Bluetooth Communicator - What is it?

Scenario

There is a typical scenario where the manager, in any environment, wants to get in contact with a staff member with regard to a particular job. Ideally as soon the issue of concern arises the manager will be able to communicate with a staff member. In our case we assume that there is no dedicated communication system but all staff members have Bluetooth-enabled mobile device. These devices, together with certain number of fixed Bluetooth transmitters, are employed to create a completely distributed ad-hoc collaborative network, which enables communication with staff members at a fraction of cost of the dedicated communication system. All Bluetooth-enabled computers and mobile devices together with fixed Bluetooth transmitters represent a set of nodes that provide the infrastructure for the ad-hoc the communication network. SystemJ is in this case used to create communication paths between nodes in the network.

System Highlights

System aims are to:

  1. Reduce cost – e.g. to use commodity Bluetooth Java-enabled devices
  2. Improve Connectivity via a Bluetooth alternatives
  3. Increase Productivity and Efficiency in target systems
  4. Guarantee data delivery through implemented protocols 

The focus of the system is connectivity:

  • To allow managers to send tasks to staff
  • To allow staff to respond in the context of the messages received
  • To ensure only one individual has access to the task at a time – data integrity
  • To enable employee status updates
  • To show the individual their tasks
  • To show a manager all currently assigned tasks


Solution

In order to achieve this level of connectivity the application has several core and extended functionalities.

The initial implementation had the following features: 

  • User interface for a desktop and mobile user
  • Completely distributed system, no centralized server
  • Use of rendezvous-based protocols guarantee data delivery (or indicates problems)
  • Grassfire map evaluation
  • Dynamic mapping of participants in the activity
  • Each device can have a maximum of four connections (in the demo case) with no theoretical maximum 
  • Timestamps and data exchange protocols ensure integrity
  • Avoidance of duplicate connections
  • Server/client capabilities of nodes if necessary
  • Behavioral restrictions of participant types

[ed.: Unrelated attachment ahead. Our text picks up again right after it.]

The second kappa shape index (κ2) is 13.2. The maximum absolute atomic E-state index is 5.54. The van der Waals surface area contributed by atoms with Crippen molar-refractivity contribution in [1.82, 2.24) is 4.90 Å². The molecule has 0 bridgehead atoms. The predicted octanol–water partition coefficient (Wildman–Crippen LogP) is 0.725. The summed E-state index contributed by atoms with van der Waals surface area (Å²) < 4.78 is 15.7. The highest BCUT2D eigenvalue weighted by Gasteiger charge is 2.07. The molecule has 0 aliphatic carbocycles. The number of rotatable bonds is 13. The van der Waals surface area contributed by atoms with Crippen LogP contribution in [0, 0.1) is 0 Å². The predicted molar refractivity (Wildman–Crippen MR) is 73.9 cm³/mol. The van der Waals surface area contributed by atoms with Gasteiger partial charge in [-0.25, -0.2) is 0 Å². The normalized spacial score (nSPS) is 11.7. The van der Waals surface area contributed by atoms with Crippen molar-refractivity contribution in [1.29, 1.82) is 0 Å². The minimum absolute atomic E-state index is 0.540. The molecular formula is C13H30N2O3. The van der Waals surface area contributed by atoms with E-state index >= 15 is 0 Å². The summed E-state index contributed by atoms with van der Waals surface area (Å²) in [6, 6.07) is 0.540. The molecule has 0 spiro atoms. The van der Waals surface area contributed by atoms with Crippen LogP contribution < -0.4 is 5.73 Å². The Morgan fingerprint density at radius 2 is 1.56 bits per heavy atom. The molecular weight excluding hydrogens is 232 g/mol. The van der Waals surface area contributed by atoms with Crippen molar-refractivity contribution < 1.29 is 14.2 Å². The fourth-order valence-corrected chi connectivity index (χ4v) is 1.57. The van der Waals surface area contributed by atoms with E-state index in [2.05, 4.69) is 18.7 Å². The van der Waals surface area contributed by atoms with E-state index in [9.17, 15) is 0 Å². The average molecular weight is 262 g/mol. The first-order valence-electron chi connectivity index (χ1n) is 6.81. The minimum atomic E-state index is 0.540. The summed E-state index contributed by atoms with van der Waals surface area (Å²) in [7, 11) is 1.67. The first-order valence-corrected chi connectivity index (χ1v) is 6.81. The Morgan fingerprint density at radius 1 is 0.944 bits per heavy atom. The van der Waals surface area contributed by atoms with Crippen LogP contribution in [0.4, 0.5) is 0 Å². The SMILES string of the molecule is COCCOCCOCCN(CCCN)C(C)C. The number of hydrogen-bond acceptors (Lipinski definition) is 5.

• SystemJ running on both J2SE (desktops) and J2ME (mobile nodes) – demonstrate platform independence

The second implementation (which is available for download), was designed as a demo application to provide this type of application for a warehouse environment, it has the following features, but lacks the bluetooth routing capability:

  • User interface for a desktop and smartphone (Android) user
  • Use of rendezvous-based protocols guarantee data delivery (or indicates problems)
  • JSON based communication protocol
  • Product and task database
  • Barcode scanning for price querying and stock taking
  • Task pushing to clients, with notification on the mobile device
  • SystemJ running on both the desktop and the Android system

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Figure 1 : An event occurence

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Figure 2: Solution


Figure 1 demonstrates a possible scenario where quick and discrete communication is necessary. From his office the manager can see that there is only one employee dealing with all the customers but there is also a noxious mess a few aisles over that has thankfully gone unnoticed by the visitors. Since he cannot see any other staff he would have to use the intercom to call some and let them know that they are needed. But, if the loading dock employees could not hear it or were on break and the other remaining employee had their hands full the manager would not know that the mess was not being dealt with. As demonstrated in Figure 2, assuming that the necessary coverage is provided, the proposed system allows the manager to quickly communicate directly with the other employees and get confirmation as to who is able to fulfill this task. Not only does the system clearly notify, through vibration and a flashing backlight, the employee of a new task but it allows communications to be dynamically mapped in an ad-hoc collaborative manner throughout the warehouse by messages sent via other Bluetooth enabled devices.   This is just one scenario. Another possible case is where a link in the communication chain of a hardwired network is lost or broken, in particular in a system that is expensive or difficult to maintain – an easily remedied situation for the proposed case as the units are cheap to replace and simply require a small software bundle to be able to use the system.

 

 

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